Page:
The Euro has started to trade lower after the OECD’s call for an ECB rate cut but the single currency has resumed its bullish momentum. The international economic organization has forecasted that growth will contract by 4.8% in 2009 and become flat in 2010 for the economic union.
• Japanese Yen: Back Below 95.35
• Pound: Continues To Find Support Despite Growth Downgrade
• Euro: OECD Calls For Rate Cut
• US Dollar: Durable Goods FOMC Rate Decision On Tap
[/B][U][B]Euro Bulls Ignore OECD’s Call For ECB Rate Cut, Will FOMC Rate Decision Add To Dollar Weakness?[/B][/U]
The Euro has started to trade lower after the OECD’s call for an ECB rate cut but the single currency has resumed its bullish momentum. The international economic organization has forecasted that growth will contract by 4.8% in 2009 and become flat in 2010 for the economic union. Meanwhile, the Euro-Zone current account saw its deficit shrink from -7.0 to -5.9 billion as the tradable goods balance swung to a surplus. Also, crossing the wires was mixed Italian data with consumer confidence rising to an 18 month high of 105.4, while retail sales unexpectedly fell by 0.4%.
The Organization for Economic Cooperation and Development said that the central bank should lower rates toward zero and keep them there until the economy is revived. The OECD cited the expected disinflationary environment over the next two years as cause for the ECB to act now as “The euro area is in a deep recession, with external demand collapsing and domestic demand being weakened by tight financial conditions, rising unemployment and heightened uncertainty.” Yesterday nearly every member of the policy committee came out and stated that current rates are appropriate and with Nowotny saying they will remain unchanged until 2010. However, we have seen the central bank take a strong stance against lowering rates before only to reverse in the face of the obvious downside risks. Look for a break below the 20-Day SMA at 1.4020 for accelerated declines in the ERU/USD.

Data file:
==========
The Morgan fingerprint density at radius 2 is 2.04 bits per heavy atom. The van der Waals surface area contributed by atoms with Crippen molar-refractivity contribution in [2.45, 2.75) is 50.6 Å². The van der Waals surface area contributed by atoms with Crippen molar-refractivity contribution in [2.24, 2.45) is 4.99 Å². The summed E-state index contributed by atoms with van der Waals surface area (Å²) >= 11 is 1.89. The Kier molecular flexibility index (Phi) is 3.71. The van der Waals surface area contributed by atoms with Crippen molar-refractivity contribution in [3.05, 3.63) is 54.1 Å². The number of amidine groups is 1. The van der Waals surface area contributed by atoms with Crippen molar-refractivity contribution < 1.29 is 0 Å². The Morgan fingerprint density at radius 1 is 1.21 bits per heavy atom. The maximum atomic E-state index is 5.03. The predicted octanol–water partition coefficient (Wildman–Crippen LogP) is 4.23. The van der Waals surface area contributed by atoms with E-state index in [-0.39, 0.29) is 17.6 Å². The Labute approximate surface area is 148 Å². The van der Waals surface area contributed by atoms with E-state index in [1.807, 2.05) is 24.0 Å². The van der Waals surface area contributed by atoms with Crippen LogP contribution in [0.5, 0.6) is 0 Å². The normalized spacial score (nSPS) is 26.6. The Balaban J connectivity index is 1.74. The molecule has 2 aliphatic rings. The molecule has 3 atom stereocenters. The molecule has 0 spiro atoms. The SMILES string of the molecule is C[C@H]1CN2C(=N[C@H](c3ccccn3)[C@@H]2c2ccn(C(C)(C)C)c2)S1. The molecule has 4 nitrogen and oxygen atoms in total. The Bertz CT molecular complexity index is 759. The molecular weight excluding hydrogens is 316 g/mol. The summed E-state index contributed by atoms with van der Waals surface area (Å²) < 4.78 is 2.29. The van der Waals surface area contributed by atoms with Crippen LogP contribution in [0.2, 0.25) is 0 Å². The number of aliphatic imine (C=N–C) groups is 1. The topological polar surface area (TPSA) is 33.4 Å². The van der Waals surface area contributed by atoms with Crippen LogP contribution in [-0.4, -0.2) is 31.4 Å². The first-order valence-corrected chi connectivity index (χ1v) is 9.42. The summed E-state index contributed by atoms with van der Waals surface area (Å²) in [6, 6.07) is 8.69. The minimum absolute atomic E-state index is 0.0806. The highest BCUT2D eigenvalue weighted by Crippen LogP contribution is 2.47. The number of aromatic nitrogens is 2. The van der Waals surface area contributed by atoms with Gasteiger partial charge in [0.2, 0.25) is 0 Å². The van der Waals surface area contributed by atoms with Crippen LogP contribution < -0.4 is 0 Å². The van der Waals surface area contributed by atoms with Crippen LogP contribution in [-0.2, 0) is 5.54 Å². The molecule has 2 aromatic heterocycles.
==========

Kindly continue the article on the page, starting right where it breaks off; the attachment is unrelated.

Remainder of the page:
The Pound rose to as high as 1.6596 as European equity markets followed Asia’s lead with a strong open. The sterling began to trade heavy after the OECD report but has started to regain its footing and is looking to test the intra-day high. The U.K. economy’s growth forecast was downgraded to -4.3% from -3.7% as the country’s housing slump continues to be a weighing factor. The 6/3 high of 1.665 remains as formidable resistance and although we could see a test of the level, a sharp reversal remains a possibility. The 20-Day SMA which stands at 1.6335 continues to provide support as cable bulls refuse to give up the fight. A break below there would be a strong bearish signal with a potential test of 1.5801 the 6/8 low.
U.S. durable goods orders are expected to have fallen by 0.9% in May after a 1.7% improvement the month prior. It would be the second decline in the last two months and a sign that companies remain cautious despite signs of a recovery. The biggest obstacle for a rebound in growth may be the psychological impact on businesses and consumers as they may remain tepid for sometime. Therefore, considering that prospect we could see dovish comments from Fed Chairman Bernanke after today’s policy decision. The FOMC is expected to keep the Feds Fund rate at 0%-0.25% as downside risks remain for the economy. A dour outlook from the central bank could spark risk aversion and dollar support. Conversely, there are enough signs that a recovery is imminent with the rate of job losses slowing to 345K from 504K and improvements in manufacturing and housing. Thus, an upbeat Bernanke could raise optimism and add to dollar weakness.
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To discuss this report contact John Rivera Currency Analyst: <[email protected]>